New South Wales does not automatically refuse parole to a convicted murderer serving jail time if he/she fails to disclose the location of the victim’s dead body. Under NSW parole laws, the failure to disclose the body is only one of many relevant factors in deciding whether or not to grant parole by the Parole Authority. In contrast, other States and Territories such as Queensland, South Australia and Victoria have no body no parole laws effectively refusing parole to offenders who fail to disclose the remains of the victim’s body. Here is more on this law with an update on the Chris Dawson Lynette Dawson case.
Former Sydney teacher and rugby league player, Chris Dawson has been found guilty of murdering his first wife, Lynette Dawson, nearly 40 years after she disappeared.
Following a three-month murder trial at the Supreme Court and nearly two months of deliberation, Justice Ian Harrison returned the verdict of guilty.
Justice Harrison delivered a lengthy 5-hour judgement, with the trial proceeding judge-alone rather than before a jury.
After the verdict, Dawson, now 74-years old was remanded into custody, with the matter adjourned for sentence.
During the trial, the Crown alleged that Chris Dawson was motived to kill Lynette to pursue an unbridled romantic relationship with their teenage babysitter referred to as ‘JC’.
The Crown also submitted that his will to keep sole custody of their two children, and finances, supported this.
They also sought to explain how Lynette would simply not ‘run away’ from her family life.
Her love for her young children, the fact that she did not take any clothes or belongings with her, her limited financial means, and her plans for the future, were utilised to support this.
The defence essentially proposed that the alternative explanation for Lynette’s disappearance was that she abandoned her family, and that it could not be found beyond reasonable doubt that Dawson murdered her.
They referenced purported sightings of Lynette following her disappearance and a number of calls reportedly received by Dawson following her disappearance.
Justice Harrison ultimately rejected the evidence that Dawson had received calls from Lynette following her disappearance, labelling them “fabrications” and “lies”.
His Honour also rejected the reported sightings of Lynette as either unreliable, unlikely, or fabrications.
Justice Harrison found that there was a “most compelling” body of evidence to support that Lynette would not voluntarily leave her family.
He was thus satisfied Lynette Dawson was dead and that she died on or about 8 January, 1982.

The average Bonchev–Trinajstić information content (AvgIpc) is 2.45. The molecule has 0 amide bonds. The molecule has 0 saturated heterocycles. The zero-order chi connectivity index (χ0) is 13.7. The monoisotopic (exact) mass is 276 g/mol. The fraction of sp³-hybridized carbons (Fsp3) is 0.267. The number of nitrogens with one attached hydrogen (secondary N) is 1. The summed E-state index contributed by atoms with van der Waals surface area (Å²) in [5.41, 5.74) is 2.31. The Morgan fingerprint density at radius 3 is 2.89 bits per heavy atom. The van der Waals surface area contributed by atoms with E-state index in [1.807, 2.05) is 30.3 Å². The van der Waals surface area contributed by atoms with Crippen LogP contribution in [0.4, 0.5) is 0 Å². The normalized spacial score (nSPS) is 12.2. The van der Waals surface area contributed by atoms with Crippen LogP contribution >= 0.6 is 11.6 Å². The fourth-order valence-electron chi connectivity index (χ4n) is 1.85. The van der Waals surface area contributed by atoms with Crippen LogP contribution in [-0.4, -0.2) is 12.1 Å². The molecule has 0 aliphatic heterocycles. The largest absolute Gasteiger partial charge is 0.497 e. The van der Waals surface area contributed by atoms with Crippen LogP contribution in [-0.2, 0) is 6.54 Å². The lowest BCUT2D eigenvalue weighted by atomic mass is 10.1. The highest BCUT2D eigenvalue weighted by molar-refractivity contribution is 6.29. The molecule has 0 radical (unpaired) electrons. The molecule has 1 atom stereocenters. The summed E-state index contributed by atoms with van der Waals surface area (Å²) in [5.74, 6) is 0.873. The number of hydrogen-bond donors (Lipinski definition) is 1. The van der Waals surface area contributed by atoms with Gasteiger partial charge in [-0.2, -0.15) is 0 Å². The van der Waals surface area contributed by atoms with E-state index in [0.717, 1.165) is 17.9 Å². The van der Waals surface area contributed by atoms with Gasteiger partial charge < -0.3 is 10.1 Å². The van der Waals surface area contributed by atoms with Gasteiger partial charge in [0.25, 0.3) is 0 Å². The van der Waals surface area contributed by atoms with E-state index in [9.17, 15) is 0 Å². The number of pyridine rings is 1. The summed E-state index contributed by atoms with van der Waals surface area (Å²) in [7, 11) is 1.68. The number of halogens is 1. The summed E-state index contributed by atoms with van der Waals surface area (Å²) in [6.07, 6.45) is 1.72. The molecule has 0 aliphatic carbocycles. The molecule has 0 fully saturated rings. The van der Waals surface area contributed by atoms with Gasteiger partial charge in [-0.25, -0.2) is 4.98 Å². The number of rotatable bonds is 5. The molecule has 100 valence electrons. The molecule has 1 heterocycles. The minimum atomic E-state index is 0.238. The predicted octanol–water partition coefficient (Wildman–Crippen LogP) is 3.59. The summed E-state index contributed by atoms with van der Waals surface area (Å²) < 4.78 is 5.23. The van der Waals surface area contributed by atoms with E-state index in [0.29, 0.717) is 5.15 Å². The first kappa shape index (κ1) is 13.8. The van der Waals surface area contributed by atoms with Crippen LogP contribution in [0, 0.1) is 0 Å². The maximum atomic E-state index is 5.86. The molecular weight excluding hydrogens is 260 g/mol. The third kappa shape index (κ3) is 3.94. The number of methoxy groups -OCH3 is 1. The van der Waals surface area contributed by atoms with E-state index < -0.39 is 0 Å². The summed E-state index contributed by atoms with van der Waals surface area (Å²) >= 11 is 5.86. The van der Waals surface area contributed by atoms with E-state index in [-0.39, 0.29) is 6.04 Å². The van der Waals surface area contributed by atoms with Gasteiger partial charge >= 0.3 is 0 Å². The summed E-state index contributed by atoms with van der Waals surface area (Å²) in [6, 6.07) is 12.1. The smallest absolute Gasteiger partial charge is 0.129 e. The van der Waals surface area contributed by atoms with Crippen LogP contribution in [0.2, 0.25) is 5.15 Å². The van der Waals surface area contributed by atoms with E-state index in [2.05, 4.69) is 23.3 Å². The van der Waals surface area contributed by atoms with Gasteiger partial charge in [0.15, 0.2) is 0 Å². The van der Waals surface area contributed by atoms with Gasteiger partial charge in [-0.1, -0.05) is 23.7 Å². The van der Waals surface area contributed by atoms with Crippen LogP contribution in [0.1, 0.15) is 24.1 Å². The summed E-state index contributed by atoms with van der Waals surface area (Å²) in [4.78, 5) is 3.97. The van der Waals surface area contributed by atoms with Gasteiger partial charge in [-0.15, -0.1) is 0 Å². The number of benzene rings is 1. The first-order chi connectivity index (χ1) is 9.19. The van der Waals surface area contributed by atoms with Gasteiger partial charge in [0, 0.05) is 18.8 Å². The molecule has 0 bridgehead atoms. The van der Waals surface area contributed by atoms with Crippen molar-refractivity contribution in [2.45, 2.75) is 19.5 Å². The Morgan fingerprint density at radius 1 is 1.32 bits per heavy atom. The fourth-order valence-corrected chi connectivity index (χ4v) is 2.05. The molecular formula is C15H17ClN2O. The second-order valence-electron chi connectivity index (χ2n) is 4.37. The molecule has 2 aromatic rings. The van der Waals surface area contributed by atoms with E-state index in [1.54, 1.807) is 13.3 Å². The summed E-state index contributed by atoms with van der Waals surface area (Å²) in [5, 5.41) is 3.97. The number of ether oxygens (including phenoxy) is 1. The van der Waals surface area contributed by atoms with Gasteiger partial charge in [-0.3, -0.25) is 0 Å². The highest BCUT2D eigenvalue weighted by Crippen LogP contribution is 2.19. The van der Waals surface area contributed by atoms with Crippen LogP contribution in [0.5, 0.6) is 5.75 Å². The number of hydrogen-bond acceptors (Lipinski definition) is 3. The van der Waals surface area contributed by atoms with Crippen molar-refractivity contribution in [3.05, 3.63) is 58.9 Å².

He confirmed that he was satisfied beyond reasonable doubt that Lynette Dawson died as a result of a conscious and voluntary act by Chris Dawson, with the intention of causing her death.
Notably, Ms Dawson’s body has never been found and the case against Chris was wholly circumstantial.
Chris and Lynette got married in 1970, and had two children, Shanelle, and Sherryn.
Between 1972 and 1976, both Chris and his identical twin brother Paul played professional rugby league football for the Newtown Jets.
Following the conclusion of their rugby careers, both brothers found employment as physical education teachers.
Chris worked at Cromer High School, in Sydney’s Northern Beaches.
By 1981, Chris had begun to form a relationship with a 16-year-old student named Joanne Curtis (referred to as ‘JC’), who then started working as a babysitter for the family.
Upon invitation, JC temporarily moved into the Dawson residence as a live-in babysitter, due to having familial issues.
During her stay, neighbours reportedly spotted JC swimming topless, with Lynette catching her sitting on Dawson’s lap numerous times.
Evidence was given that Lynette confronted JC about her relationship with Chris, accusing her of “taking liberties” with her husband.
JC told the court that she would regularly have sex with him while Lynette was asleep or in the shower and claimed Chris regularly fed alcoholic drinks to her that would make her fall asleep.
Chris and Lynette continued to have marital issues, largely caused by JC.
In late 1981, JC and Chris packed their belongings and were set to move to Queensland together.
The couple did not reach Queensland, with Chris having to turn back after JC complained she felt homesick and uncomfortable.
Chris returned to the family home, with Lynette, and they purportedly attempted to work on their marriage.